Who built (and who destroyed) the Pyramid of Las Flores? It was even used as a garbage dump.

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It was through a series of investigations and preservation work that the public in the southern area of Tamaulipas and visitors from other regions of the country have the opportunity to appreciate the Pyramid of Las Flores in Tampico, one of the greatest icons of pre-Hispanic architecture in the town. But who built it, who “rediscovered” it and who lived in it?

In an interview with EL SOL DE TAMPICO, researcher and professor Josué Iván Picazo Baños offered a review of the history and other aspects surrounding this vestige, which despite the passage of years continues to be a source of research and work for professionals in the southern area of Tamaulipas, as well as other regions of the Huasteca.

The first sightings of the pyramid

According to the researcher, the first description of the mounds that existed in the area was made by an American named Jesse Walter Fewkes, who in 1906 was visiting the city.

“It was a hill that dominated the view of the Chairel and where Fewkes himself says he arrived after a walk from the tram terminal that he had boarded in the center of the city,” says Picazo Baños.

Within this description, eight mounds were mentioned that were in a space similar to a plaza.

It is worth mentioning that this first sighting occurred at a time when Tampico was modernized thanks to the support received in the Porfiriato.

“The railway lines already existed, the customs already existed, and it was a port that was growing and it is during these years that certain oil deposits had been discovered in the Huasteca region,” comments Josué Picazo.

Likewise, the point where these mounds were seen did not receive the name Las Flores until the 1920s.

Why was the Pyramid of Las Flores destroyed?

During these years, the American engineers Frederick Müelleried and John Muir made a larger descriptive plan in which about 22 mounds could be seen.

However, in 1925 most of these elevations of land were destroyed due to the construction of residences for foreigners and Mexicans who worked in the different oil companies in the town.

“The entire archaeological site was destroyed by machinery. These mounds were razed and the only one that survived was the one we know today as the Pyramid of Las Flores,” Picazo Baños shared.

In this context, the survival of the pyramid was due to the fact that the property was used as a garbage dump by the surrounding citizens.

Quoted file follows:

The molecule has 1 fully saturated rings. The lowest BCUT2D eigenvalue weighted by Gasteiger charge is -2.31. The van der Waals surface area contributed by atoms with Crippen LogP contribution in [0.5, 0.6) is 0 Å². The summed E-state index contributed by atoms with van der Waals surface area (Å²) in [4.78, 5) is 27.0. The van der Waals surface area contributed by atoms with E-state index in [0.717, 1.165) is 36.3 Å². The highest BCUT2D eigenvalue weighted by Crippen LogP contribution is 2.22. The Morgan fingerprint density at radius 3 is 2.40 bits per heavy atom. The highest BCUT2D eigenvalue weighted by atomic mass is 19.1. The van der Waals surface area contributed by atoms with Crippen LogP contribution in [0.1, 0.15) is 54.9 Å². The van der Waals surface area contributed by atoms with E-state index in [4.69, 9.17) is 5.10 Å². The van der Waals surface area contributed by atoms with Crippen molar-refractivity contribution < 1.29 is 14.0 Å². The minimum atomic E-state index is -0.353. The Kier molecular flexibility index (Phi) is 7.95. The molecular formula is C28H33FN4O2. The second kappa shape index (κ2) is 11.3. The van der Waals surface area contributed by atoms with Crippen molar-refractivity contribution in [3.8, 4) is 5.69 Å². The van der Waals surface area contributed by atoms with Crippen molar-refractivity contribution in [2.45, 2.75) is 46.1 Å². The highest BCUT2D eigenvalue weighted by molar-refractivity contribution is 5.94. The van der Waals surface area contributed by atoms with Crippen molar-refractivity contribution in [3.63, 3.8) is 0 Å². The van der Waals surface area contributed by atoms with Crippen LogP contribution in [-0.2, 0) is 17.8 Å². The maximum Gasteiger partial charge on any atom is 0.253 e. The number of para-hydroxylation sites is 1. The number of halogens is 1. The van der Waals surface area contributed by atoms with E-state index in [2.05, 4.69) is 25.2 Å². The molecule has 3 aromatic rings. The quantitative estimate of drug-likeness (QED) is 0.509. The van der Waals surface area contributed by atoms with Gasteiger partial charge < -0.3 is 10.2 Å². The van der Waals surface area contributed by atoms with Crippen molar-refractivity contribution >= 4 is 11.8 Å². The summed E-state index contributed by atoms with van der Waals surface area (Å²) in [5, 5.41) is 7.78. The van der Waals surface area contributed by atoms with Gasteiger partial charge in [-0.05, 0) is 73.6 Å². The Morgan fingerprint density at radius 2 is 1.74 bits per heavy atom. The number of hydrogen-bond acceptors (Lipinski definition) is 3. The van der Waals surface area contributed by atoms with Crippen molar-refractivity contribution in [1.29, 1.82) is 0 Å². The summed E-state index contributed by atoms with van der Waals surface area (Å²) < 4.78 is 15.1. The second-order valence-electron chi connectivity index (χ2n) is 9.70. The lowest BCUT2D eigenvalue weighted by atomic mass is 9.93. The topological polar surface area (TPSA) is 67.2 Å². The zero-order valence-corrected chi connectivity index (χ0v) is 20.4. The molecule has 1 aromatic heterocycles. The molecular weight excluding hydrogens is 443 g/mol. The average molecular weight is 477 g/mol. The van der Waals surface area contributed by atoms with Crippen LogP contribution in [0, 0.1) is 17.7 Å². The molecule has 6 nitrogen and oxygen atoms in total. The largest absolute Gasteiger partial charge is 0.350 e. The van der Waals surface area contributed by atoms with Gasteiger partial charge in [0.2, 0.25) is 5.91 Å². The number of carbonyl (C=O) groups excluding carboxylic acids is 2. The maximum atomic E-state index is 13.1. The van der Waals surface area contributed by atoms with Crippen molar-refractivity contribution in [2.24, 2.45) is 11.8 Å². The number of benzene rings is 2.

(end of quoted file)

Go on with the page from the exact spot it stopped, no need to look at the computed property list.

Who populated this point of the Huasteca?

Once these sightings and first descriptions were made, it was up to Gordon F. Ekholm, archaeologist at the Museum of Natural History in New York, to be in charge of starting investigations into the Pyramid of Las Flores.

As part of the work, the researcher established that the construction of this vestige took place between the years 750 and 100 AD. approximately.

“Ekholm is the first to make a description of the objects found there and begins to link them chronologically with other types of finds from the Huasteca region and proposes a classification by period according to the characteristics of the objects,” says Josué Picazo.

Speaking about works that review various aspects of the history of Las Pirámide de Las Flores, the one carried out by archaeologist Gustavo A. Ramírez Castilla stands out.

He mentions that the residents who settled in the town of Las Flores were originally from the central area of our country.

“This vision is very interesting because although we traditionally associate the Pyramid of Las Flores with the Huastec culture, it was possibly a population group prior to the arrival of the settlers that we identify as Huastecs,” adds researcher Josué Picazo Baños.

Characteristics of the Pyramid of Las Flores

Gustavo Ramírez also explains that this monument has very particular characteristics, for example, that its structure was covered with sand and lime, being the result of the crushing of shells, oysters and other organisms that can be found in the bodies of water of the location.

Likewise, the mound that the public can see today is the result of various stages of construction. “That is, the initial mound was smaller and five subsequent stages of construction have been detected until reaching the one that remains today,” says Picazo Baños.

Other particularities of this vestige are the objects that were found around it, including molcajetes as well as the figure of a goddess that is on display at the Regional Museum of History of San Luis Potosí.

Burnt wood, crafts and ceramic remains are just other finds that were found around the pyramid, which may have served as a ceremonial center.

It is important to mention that since its discovery and restoration in the 1990s, archaeological investigations throughout Tamaulipas obtained great support from the National Institute of Anthropology and History.

In this context, in 1995 the INAH Tamaulipas would open its offices in the region which allowed new projects to be carried out throughout the entity, such as the Huasteca Culture Museum located in the Metropolitan Cultural Space of Tampico.

So, when in doubt about who discovered the Pyramid of Las Flores, we may never know who built it or the name of the person who saw it for the first time in this ‘new era’, but the history of this property that was even used as a garbage dump continues being fascinating.

Source: El Sol de Tampico